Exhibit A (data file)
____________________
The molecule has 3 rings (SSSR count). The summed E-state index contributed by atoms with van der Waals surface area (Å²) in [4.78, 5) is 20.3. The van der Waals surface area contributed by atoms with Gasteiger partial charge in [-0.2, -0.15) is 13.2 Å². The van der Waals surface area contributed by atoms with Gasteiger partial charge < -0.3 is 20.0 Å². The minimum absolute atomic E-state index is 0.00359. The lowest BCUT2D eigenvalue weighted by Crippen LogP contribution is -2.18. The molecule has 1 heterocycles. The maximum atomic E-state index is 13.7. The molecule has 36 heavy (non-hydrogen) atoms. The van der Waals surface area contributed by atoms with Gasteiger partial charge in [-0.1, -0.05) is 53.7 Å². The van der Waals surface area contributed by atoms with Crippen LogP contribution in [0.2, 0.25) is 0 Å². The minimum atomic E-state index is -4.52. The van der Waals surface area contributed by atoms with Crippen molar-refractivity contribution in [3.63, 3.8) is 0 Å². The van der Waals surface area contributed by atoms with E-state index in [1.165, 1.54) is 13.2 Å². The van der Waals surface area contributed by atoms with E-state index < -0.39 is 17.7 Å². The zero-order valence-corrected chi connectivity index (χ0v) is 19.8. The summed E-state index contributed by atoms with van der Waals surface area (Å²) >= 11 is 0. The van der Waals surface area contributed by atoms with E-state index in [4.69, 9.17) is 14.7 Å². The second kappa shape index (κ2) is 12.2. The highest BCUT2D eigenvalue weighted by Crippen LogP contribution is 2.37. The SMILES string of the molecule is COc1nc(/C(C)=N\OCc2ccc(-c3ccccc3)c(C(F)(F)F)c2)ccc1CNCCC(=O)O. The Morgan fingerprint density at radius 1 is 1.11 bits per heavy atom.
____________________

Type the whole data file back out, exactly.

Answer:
The molecule has 3 rings (SSSR count). The summed E-state index contributed by atoms with van der Waals surface area (Å²) in [4.78, 5) is 20.3. The van der Waals surface area contributed by atoms with Gasteiger partial charge in [-0.2, -0.15) is 13.2 Å². The van der Waals surface area contributed by atoms with Gasteiger partial charge < -0.3 is 20.0 Å². The minimum absolute atomic E-state index is 0.00359. The lowest BCUT2D eigenvalue weighted by Crippen LogP contribution is -2.18. The molecule has 1 heterocycles. The maximum atomic E-state index is 13.7. The molecule has 36 heavy (non-hydrogen) atoms. The van der Waals surface area contributed by atoms with Gasteiger partial charge in [-0.1, -0.05) is 53.7 Å². The van der Waals surface area contributed by atoms with Crippen LogP contribution in [0.2, 0.25) is 0 Å². The minimum atomic E-state index is -4.52. The van der Waals surface area contributed by atoms with Crippen molar-refractivity contribution in [3.63, 3.8) is 0 Å². The van der Waals surface area contributed by atoms with E-state index in [1.165, 1.54) is 13.2 Å². The van der Waals surface area contributed by atoms with E-state index < -0.39 is 17.7 Å². The zero-order valence-corrected chi connectivity index (χ0v) is 19.8. The summed E-state index contributed by atoms with van der Waals surface area (Å²) >= 11 is 0. The van der Waals surface area contributed by atoms with E-state index in [4.69, 9.17) is 14.7 Å². The second kappa shape index (κ2) is 12.2. The highest BCUT2D eigenvalue weighted by Crippen LogP contribution is 2.37. The SMILES string of the molecule is COc1nc(/C(C)=N\OCc2ccc(-c3ccccc3)c(C(F)(F)F)c2)ccc1CNCCC(=O)O. The Morgan fingerprint density at radius 1 is 1.11 bits per heavy atom.